Modification Patterns of Urinary Albumin Correlates With Serum Albumin and Outcome in Severe Alcoholic Hepatitis

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Abstract

Background and Aims:

Albumin modifications and deranged functions are well documented in serum of severe alcoholic hepatitis (SAH). We investigated whether urinary albumin (u-Alb) can serve as surrogate marker of circulatory albumin phenotype, functionality, and could predict outcome in SAH patients.

Patients and Methods:

Baseline serum and urine samples from 100 SAH, 20 alcoholic cirrhosis, and 20 healthy controls were subjected to u-Alb, ischemia modified albumin (IMA), IMA to albumin ratio (IMAr), advanced oxidation protein products, advanced glycation end-products, albumin-binding capacity determination. In addition, SAH urinary samples were also analyzed at day 4 and day 7 to predict nonresponse to corticosteroid therapy.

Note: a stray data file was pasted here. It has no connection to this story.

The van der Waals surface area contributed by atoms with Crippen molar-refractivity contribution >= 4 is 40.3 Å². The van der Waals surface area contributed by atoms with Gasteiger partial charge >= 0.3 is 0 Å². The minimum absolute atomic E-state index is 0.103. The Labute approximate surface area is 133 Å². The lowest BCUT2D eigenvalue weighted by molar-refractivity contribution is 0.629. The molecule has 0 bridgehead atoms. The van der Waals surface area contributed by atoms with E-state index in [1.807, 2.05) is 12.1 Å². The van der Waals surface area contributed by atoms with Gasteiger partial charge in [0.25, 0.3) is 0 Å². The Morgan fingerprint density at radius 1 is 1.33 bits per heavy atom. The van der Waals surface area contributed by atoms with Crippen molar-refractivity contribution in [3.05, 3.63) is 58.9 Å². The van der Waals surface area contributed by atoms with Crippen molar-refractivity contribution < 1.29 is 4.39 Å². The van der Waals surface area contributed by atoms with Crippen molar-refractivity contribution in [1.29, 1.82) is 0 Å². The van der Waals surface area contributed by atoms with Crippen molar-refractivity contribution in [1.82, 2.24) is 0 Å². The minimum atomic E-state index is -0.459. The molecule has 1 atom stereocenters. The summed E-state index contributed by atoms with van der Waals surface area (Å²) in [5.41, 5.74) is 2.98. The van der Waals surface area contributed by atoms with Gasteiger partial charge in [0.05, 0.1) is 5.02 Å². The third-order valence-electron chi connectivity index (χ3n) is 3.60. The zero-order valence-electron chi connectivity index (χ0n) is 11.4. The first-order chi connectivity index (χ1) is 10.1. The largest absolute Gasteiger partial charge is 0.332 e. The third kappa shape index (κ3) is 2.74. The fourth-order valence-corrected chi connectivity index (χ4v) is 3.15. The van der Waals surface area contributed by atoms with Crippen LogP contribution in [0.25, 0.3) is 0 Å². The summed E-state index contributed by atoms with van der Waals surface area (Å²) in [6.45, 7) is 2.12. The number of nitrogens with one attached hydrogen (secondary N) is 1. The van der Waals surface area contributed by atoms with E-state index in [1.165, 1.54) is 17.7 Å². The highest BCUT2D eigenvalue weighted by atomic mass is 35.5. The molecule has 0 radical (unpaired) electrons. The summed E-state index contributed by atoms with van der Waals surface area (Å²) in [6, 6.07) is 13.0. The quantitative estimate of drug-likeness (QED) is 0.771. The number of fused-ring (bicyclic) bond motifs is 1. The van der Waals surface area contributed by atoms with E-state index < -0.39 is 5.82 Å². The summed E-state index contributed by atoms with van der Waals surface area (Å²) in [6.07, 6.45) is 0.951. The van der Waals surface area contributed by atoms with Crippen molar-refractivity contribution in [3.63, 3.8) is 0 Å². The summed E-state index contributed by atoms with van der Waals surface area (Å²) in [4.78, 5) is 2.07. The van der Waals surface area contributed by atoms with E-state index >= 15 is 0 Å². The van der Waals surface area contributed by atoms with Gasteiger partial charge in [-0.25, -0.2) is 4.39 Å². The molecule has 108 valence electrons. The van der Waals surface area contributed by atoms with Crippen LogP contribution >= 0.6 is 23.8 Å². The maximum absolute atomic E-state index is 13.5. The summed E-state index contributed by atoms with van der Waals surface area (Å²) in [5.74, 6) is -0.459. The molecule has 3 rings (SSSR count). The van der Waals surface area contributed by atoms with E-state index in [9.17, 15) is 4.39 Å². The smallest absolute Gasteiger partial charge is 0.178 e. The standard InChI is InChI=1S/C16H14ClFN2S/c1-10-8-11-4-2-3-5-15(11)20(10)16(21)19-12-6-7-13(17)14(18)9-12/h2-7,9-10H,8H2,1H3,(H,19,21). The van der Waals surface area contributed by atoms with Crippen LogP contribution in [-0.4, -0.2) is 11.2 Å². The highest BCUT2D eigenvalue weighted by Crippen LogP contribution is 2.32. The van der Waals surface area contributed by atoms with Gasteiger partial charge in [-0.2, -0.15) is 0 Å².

Results:

Urine and serum levels of IMA, advanced oxidation protein products and advanced glycation end-products were higher (P<0.05) in SAH versus alcoholic cirrhosis and healthy controls. IMAr was low in urine but high in serum of SAH (P<0.05). Albumin-binding capacity was lower (P<0.05) in both urinary and serum albumin of SAH. Urinary and serum albumin parameters showed direct correlation, whereas IMAr showed inverse correlation (cc>0.2, P<0.05). Baseline u-Alb level was significantly higher in SAH, and was correlated directly with corticosteroid treatment outcome and 12-month mortality in SAH. Baseline u-Alb showed an area under the receivers operating curve analysis of 0.7 and a hazard ratio of 1.23 for prediction of 12-month mortality in SAH. Baseline u-Alb level >9.0 mg/dL was associated with reduced 12-month survival in SAH (log rank <0.01).

Conclusions:

u-Alb modifications are reflective of serum albumin modifications. Further baseline u-Alb levels could be exploited to predict steroid response and mortality in SAH patients.

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